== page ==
TV Games
1987
Arcade: Action
£7.95
English
ZX Spectrum 48K
None

20
Bym Welthy, Mike Dunn
Chris Bourne

Intelligence, quick thinking and athletic ability are just some of the skills needed to prove yourself in The Krypton Factor. Based on the long-running Granada TV series, which has been putting suckers through their gruelling paces for a decade, this licence from Domark label TV Games throws up to four contestants into the ring.

The Krypton Factor consists of six rounds testing mental agility, observation, response, physical ability, intelligence and general knowledge; players can choose their 'characters' from among four men and four women before the first round (participants in the TV show are ordinary members of the public).

In the mental-agility round, a series of numbers appears briefly onscreen. The digits must be remembered and rearranged into ascending order. At first there are just six numbers to struggle with, but this can increase to a maximum of nine.

Next there's an observation round. Here a picture appears with a scrolling story line beneath; picture and words then disappear to be replaced with a subtly different alternative version. The contestant must identify the changes within a time limit.

In the two-part response round, contestants ' reactions and responses are tested on the Ergobuggy and Vidiwall. The first is a strange combination of rotatable pedals, some moved by the legs (as on a bike) and others by hand. The two sets of pedals must be rotated at different speeds to propel the buggy forward - it's a tricky test of coordination.

And the Vidiwall is a large square formed of many video screens, which randomly change colour. The player must decide in a split second which colour is shown on most screens, and then hit the key which represents that colour. The first contestant to do this correctly ten times wins the round.

Sheer physical ability is now tested on an assault course, where players can adjust their contestants ' stamina and strength in both legs and arms. Different obstacles, which include the net climb and a high wall, require different combinations of strength and stamina; in some you must rely on arms, in others on legs.

Next it's the turn of brainpower, as each contestant is challenged to piece together the parts of the Krypton Factor logo. Some of these pieces can be turned and fit within a grid; others can be removed from the grid and repositioned.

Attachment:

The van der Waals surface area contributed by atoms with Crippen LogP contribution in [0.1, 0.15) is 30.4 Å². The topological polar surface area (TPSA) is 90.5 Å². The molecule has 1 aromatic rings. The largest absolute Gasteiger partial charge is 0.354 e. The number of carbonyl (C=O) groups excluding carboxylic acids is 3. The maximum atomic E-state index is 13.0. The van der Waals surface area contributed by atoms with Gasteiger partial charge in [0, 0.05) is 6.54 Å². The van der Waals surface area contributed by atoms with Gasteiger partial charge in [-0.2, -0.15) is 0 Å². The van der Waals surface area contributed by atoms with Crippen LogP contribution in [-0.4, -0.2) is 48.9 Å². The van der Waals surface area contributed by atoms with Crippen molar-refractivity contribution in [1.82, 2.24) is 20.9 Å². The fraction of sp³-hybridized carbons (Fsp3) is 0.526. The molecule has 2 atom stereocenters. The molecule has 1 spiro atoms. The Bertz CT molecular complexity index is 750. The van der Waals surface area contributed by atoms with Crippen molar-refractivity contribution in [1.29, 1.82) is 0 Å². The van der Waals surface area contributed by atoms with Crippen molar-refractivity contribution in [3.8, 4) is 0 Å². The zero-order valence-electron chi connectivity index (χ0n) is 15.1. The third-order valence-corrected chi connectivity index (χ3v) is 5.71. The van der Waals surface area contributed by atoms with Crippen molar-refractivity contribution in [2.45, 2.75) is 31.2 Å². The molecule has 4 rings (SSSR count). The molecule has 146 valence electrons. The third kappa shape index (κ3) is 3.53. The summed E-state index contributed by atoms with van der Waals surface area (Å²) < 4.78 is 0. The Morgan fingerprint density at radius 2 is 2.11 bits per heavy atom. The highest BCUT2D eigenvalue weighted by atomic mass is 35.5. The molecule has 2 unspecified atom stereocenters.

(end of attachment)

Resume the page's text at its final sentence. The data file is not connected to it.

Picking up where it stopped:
The last round tests the general knowledge of the contestants. Questions scroll across the screen, and in time-honoured quiz-show fashion the first player to press his key gets to answer. The correct answer is then revealed onscreen, and the game relies on players' honesty in admitting when they answered incorrectly.

CRITICISM

'The mental test is the same every game, which destroys the point, and the response test is also soon mastered. The point of the 'TV show was that it put untrained people in demanding situations; as an unchanging computer game The Krypton Factor is quite silly, because results can be improved with practice.' BYM ... 37%

'Not only does the Spectrum music sound nothing like The Art Of Noise on the TV show, but the game ranges from the appallingly bad Ergobuggy section to the astoundingly simple, though adequate. mental-agility round. It says something that the best section of the game involves putting half a dozen numbers into ascending sequence - I would only recommend The Krypton Factor to those who see themselves in the half-dozen preset personalities.' MIKE ... 32%

COMMENTS
Joysticks: none
Graphics: lacking detail, but not colour
Sound: simple title tune, unimaginative effects
Options: choice of eight charismatic contestants; up to four players
General Rating: A simply constructed (but mentally demanding) repetitive quiz game.

60%
50%
39%
37%
37%

Screenshot Text

It's a gas: The Krypton Factor